Oscar Movies: Private Lives of Elizabeth of Essex (1939)–Historical Drama Starring Bette Davis and Errol Flynn

Bette Davis did not get along with co-star Errol Flynn when they made The Private Lives of Elizabeth and Essex.

Davis had wanted Laurence Olivier to play the Earl of Essex opposite her Queen Elizabeth I. She was forced to compromise, but refused to allow Flynn top billing.

Director Michael Curtiz made a lavish Technicolor entertainment, which received five Oscar nominations, though won none.

Adapted by Norman Reilly Raine and Aeneas McKenzie from Maxwell Anderson’s play Elizabeth the Queen, the story concerns the tempestuous relationship between the middle-aged Elizabeth and the ambitious Essex.

The Queen intends to marry Essex and relinquish her throne, until she realizes that his plans for advancement would prove disastrous for England. When afforded the opportunity to execute Essex for treason, she reluctantly signs his death warrant. Elizabeth begs Essex to ask for a pardon, but, fully aware that his warlike policies will only resurface if he is permitted to live, he refuses to accept the Queen’s mercy.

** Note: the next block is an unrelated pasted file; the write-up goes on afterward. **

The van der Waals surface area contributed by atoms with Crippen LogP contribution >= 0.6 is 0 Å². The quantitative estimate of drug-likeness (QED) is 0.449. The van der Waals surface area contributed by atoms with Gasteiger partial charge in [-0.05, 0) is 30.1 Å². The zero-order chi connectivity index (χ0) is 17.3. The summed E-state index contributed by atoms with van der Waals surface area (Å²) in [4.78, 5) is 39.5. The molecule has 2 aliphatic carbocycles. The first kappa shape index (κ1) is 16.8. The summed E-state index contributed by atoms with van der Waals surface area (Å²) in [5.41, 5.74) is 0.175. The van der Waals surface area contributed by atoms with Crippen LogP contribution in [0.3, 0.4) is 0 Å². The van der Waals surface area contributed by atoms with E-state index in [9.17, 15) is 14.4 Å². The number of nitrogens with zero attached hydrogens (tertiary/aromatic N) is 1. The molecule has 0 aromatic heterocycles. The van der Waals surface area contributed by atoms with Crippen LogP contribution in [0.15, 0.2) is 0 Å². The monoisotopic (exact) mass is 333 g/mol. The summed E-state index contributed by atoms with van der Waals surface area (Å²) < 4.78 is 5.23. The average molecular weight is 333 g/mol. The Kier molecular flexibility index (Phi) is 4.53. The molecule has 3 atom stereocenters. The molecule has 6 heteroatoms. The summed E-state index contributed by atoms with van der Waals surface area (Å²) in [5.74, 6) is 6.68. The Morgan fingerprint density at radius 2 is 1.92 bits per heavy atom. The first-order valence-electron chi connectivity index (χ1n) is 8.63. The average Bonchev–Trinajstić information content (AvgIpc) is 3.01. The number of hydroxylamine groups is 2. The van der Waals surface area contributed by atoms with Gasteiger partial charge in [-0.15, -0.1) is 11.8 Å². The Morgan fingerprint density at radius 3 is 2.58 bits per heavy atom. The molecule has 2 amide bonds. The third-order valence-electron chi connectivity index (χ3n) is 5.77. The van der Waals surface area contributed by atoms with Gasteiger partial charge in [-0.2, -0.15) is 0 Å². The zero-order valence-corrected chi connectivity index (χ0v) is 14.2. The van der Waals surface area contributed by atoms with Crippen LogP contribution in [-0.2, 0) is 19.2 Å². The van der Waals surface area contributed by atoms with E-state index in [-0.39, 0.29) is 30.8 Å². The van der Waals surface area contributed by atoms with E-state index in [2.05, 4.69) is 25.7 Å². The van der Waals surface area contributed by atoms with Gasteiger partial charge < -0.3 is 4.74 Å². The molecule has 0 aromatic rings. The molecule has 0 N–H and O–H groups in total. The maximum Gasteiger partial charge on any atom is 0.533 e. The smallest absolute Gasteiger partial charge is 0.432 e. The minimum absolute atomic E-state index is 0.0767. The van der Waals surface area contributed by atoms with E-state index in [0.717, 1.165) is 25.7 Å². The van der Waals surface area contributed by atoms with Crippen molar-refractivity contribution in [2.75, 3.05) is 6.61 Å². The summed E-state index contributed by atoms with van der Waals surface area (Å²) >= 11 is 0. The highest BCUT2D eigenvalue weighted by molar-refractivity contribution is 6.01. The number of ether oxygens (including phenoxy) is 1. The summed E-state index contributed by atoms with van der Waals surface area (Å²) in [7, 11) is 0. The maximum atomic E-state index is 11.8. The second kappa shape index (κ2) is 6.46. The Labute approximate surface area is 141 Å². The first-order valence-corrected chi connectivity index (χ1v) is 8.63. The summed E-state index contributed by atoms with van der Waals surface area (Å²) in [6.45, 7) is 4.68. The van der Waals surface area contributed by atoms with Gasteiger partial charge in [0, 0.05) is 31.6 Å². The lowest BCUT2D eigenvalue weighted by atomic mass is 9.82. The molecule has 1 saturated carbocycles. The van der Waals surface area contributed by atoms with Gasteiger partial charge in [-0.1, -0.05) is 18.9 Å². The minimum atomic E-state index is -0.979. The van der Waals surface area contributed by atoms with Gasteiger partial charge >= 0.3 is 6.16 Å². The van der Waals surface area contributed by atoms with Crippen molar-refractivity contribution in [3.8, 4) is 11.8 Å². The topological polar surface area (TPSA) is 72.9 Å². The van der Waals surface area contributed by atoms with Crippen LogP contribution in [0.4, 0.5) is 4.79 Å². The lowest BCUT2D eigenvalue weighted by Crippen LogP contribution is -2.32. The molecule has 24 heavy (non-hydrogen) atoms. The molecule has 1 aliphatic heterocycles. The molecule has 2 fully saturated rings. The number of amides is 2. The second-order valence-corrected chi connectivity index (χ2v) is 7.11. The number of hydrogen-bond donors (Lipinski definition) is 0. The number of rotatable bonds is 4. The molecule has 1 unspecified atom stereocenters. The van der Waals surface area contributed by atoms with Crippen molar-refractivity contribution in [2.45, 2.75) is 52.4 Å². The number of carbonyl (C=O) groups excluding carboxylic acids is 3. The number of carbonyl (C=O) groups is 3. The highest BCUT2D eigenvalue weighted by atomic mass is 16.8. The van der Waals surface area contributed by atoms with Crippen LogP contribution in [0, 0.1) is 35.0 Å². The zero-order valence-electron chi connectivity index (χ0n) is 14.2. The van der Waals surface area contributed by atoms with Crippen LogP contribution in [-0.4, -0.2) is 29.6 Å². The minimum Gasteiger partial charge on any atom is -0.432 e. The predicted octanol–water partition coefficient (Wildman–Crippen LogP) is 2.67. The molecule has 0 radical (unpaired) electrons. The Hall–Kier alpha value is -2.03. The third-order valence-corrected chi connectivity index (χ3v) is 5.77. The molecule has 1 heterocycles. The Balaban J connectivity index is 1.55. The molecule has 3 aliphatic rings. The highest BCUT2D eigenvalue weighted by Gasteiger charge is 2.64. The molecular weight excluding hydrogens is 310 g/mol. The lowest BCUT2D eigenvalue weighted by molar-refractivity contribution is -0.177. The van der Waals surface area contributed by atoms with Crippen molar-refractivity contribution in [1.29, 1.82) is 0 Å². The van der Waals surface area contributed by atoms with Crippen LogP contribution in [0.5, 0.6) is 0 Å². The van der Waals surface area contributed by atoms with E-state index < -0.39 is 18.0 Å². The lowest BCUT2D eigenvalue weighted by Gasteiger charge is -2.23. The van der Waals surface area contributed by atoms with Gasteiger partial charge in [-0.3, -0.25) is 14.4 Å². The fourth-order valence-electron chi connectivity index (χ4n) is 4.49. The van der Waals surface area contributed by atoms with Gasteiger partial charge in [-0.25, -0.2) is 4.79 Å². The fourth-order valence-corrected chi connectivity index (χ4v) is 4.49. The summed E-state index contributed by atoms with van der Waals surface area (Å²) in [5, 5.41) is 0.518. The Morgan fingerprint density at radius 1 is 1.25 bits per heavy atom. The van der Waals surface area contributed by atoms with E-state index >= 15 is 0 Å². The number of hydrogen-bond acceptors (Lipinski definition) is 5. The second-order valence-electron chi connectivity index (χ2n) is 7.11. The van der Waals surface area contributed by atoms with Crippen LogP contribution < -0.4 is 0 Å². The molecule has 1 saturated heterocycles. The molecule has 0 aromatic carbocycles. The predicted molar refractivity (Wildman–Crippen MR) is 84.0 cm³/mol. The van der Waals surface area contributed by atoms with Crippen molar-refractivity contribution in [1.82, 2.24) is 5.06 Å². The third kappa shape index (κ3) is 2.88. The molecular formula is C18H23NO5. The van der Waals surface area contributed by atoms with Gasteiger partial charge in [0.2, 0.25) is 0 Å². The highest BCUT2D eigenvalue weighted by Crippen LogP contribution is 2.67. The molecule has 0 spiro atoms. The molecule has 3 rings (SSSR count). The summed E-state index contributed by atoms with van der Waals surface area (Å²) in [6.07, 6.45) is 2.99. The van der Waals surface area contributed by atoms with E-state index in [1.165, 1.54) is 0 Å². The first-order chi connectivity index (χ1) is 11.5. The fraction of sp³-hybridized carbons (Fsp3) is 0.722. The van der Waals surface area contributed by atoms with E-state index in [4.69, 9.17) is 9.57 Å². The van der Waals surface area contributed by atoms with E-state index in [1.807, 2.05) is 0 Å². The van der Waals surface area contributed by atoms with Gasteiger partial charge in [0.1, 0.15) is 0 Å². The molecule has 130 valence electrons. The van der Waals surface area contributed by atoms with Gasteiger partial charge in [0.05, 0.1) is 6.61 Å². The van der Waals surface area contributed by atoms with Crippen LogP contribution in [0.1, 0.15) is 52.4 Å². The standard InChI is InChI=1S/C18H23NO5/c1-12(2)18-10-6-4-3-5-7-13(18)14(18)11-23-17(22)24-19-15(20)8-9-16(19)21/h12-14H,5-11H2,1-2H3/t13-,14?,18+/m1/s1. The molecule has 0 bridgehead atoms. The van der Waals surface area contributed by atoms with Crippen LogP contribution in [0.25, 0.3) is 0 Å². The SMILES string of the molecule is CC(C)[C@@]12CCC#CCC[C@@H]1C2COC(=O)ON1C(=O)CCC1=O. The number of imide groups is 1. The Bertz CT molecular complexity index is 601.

Olivia de Havilland plays the lady-in-waiting who carries a torch for Essex.

Davis played Elizabeth I again 16 years later in the movie, The Virgin Queen.

Oscar Nominations: 5

Cinematography (color): Sol Polito and W. Howard Greene

Interior Decoration: Anton Grot

Sound Recoding: Nathan Levinson

Score: Erich Wolfgang Korngold

Special Effects: Byron Haskin, photographic; Nathan Levinson, sound

Oscar Awards: None

Oscar Context:

The Cinematography Oscar went to Ernest Haller and Ray Rennahan for Gone With the Wind, which also won.

Art Direction for Lyle Wheeler.

The Sound Oscar went to When Tomorrow Comes, the Score Oscar to Stagecoach, and the Special Effects to The Rains Came.

Running time: 106 minutes